The impact of the youth climate movement can be seen in young people’s perceptions of climate change. At least 72 percent of young people saw climate change as a main concern in 2020, compared to 58 percent in 2015. This is in no small part thanks to the highly visible climate movements, energized by the Fridays for Future school strike movement founded in 2018 by then-15-year-old Greta Thunberg. In 2019, Global Climate Strikes took place across 4,500 locations in 150 countries, with somewhere between 4 million and 7 million people participating worldwide — the largest climate protests to date. The mobilizations were still far from the estimated 15 million to 26 million people who participated in the 2020 Black Lives Matter protests in the United States alone. Regardless, it’s safe to say that, before the pandemic struck, the climate movement was gaining serious momentum.
Yet the young activists who make up the climate movement are not without their limitations. Many of the young activists driving the conversation on the climate issue, including Thunberg, frame the problem as one of inaction on the part of world leaders, rather than as a result of a system based on maximum resource extraction and ever-increasing energy use.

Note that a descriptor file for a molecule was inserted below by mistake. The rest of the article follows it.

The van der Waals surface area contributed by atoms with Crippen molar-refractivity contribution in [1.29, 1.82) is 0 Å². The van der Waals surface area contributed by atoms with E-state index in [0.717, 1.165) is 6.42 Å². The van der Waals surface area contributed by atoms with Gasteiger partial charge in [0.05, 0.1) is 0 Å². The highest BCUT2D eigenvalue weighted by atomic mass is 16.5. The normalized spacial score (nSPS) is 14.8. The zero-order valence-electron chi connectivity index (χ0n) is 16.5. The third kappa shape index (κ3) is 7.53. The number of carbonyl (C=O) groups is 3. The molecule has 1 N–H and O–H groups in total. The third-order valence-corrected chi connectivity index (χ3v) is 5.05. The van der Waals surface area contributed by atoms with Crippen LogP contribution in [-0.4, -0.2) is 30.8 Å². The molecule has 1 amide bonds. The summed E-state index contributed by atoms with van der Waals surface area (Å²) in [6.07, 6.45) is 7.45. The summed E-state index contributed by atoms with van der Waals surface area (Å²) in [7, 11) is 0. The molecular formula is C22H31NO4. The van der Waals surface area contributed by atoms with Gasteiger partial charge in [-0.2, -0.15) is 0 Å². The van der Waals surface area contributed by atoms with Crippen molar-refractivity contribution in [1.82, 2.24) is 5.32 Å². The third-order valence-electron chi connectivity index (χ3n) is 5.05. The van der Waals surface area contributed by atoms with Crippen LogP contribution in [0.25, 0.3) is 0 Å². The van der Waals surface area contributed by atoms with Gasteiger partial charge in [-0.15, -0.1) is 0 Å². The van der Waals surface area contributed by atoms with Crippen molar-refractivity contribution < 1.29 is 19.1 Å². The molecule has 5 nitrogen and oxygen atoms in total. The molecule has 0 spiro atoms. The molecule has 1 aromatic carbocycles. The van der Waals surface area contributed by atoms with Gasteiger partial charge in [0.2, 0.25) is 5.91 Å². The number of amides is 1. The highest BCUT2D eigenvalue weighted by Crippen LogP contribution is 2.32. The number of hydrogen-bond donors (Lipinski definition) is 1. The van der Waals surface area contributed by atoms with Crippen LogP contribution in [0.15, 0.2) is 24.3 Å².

Meanwhile, the Sunrise Movement, one of the largest groups mobilizing young people around climate issues, endorsed Biden’s presidential campaign, despite initially giving his climate policy an F grade. Endorsements from Sunrise and other climate groups gave Biden cover for his well-established record of environmental destruction.
Now in office, Biden has been continuing some of Trump’s worst climate policies, not because he is some uniquely two-faced politician, but because as a representative of the capitalist class, the U.S. president will always do what is in the best interest of capital. Without an understanding of how class interests shape climate policy in the United States, newly politicized climate activists may risk making the same mistake of collaborating with the Democrats, just to be betrayed, burn out, and become nihilists.